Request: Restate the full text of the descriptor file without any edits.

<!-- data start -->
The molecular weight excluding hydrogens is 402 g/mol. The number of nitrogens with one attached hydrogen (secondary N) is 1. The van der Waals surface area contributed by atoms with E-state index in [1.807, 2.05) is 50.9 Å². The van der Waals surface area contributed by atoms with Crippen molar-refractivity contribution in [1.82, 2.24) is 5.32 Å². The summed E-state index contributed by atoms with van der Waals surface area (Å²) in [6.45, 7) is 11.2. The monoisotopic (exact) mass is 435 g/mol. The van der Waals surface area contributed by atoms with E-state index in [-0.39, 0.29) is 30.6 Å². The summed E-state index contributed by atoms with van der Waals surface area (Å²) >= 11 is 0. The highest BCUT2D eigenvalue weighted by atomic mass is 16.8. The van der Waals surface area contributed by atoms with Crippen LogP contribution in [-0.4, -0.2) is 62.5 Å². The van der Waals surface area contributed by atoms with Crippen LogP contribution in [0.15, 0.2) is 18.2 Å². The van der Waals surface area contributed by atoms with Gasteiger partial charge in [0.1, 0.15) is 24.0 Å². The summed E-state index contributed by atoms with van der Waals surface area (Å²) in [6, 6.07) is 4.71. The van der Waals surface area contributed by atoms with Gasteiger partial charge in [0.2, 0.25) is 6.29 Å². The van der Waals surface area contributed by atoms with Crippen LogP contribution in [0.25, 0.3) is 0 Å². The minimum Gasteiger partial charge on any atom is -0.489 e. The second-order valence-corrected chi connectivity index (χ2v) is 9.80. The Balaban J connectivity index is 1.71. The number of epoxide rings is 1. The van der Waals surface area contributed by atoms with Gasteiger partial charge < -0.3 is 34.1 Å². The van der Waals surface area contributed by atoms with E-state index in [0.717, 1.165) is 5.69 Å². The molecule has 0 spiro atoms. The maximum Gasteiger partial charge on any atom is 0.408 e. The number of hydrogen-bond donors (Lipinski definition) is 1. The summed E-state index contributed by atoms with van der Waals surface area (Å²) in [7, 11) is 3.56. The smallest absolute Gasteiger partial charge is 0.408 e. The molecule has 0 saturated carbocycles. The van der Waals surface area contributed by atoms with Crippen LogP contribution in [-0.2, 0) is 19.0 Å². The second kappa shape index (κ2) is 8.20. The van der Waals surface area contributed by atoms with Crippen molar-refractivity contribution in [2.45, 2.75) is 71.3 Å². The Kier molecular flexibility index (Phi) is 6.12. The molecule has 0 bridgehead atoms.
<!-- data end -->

The molecular weight excluding hydrogens is 402 g/mol. The number of nitrogens with one attached hydrogen (secondary N) is 1. The van der Waals surface area contributed by atoms with E-state index in [1.807, 2.05) is 50.9 Å². The van der Waals surface area contributed by atoms with Crippen molar-refractivity contribution in [1.82, 2.24) is 5.32 Å². The summed E-state index contributed by atoms with van der Waals surface area (Å²) in [6.45, 7) is 11.2. The monoisotopic (exact) mass is 435 g/mol. The van der Waals surface area contributed by atoms with E-state index in [-0.39, 0.29) is 30.6 Å². The summed E-state index contributed by atoms with van der Waals surface area (Å²) >= 11 is 0. The highest BCUT2D eigenvalue weighted by atomic mass is 16.8. The van der Waals surface area contributed by atoms with Crippen LogP contribution in [-0.4, -0.2) is 62.5 Å². The van der Waals surface area contributed by atoms with Crippen LogP contribution in [0.15, 0.2) is 18.2 Å². The van der Waals surface area contributed by atoms with Gasteiger partial charge in [0.1, 0.15) is 24.0 Å². The summed E-state index contributed by atoms with van der Waals surface area (Å²) in [6, 6.07) is 4.71. The van der Waals surface area contributed by atoms with Gasteiger partial charge in [0.2, 0.25) is 6.29 Å². The van der Waals surface area contributed by atoms with Crippen LogP contribution in [0.25, 0.3) is 0 Å². The minimum Gasteiger partial charge on any atom is -0.489 e. The second-order valence-corrected chi connectivity index (χ2v) is 9.80. The Balaban J connectivity index is 1.71. The number of epoxide rings is 1. The van der Waals surface area contributed by atoms with Gasteiger partial charge < -0.3 is 34.1 Å². The van der Waals surface area contributed by atoms with E-state index in [0.717, 1.165) is 5.69 Å². The molecule has 0 spiro atoms. The maximum Gasteiger partial charge on any atom is 0.408 e. The number of hydrogen-bond donors (Lipinski definition) is 1. The summed E-state index contributed by atoms with van der Waals surface area (Å²) in [7, 11) is 3.56. The smallest absolute Gasteiger partial charge is 0.408 e. The molecule has 0 saturated carbocycles. The van der Waals surface area contributed by atoms with Crippen LogP contribution in [-0.2, 0) is 19.0 Å². The second kappa shape index (κ2) is 8.20. The van der Waals surface area contributed by atoms with Crippen molar-refractivity contribution in [2.45, 2.75) is 71.3 Å². The Kier molecular flexibility index (Phi) is 6.12. The molecule has 0 bridgehead atoms.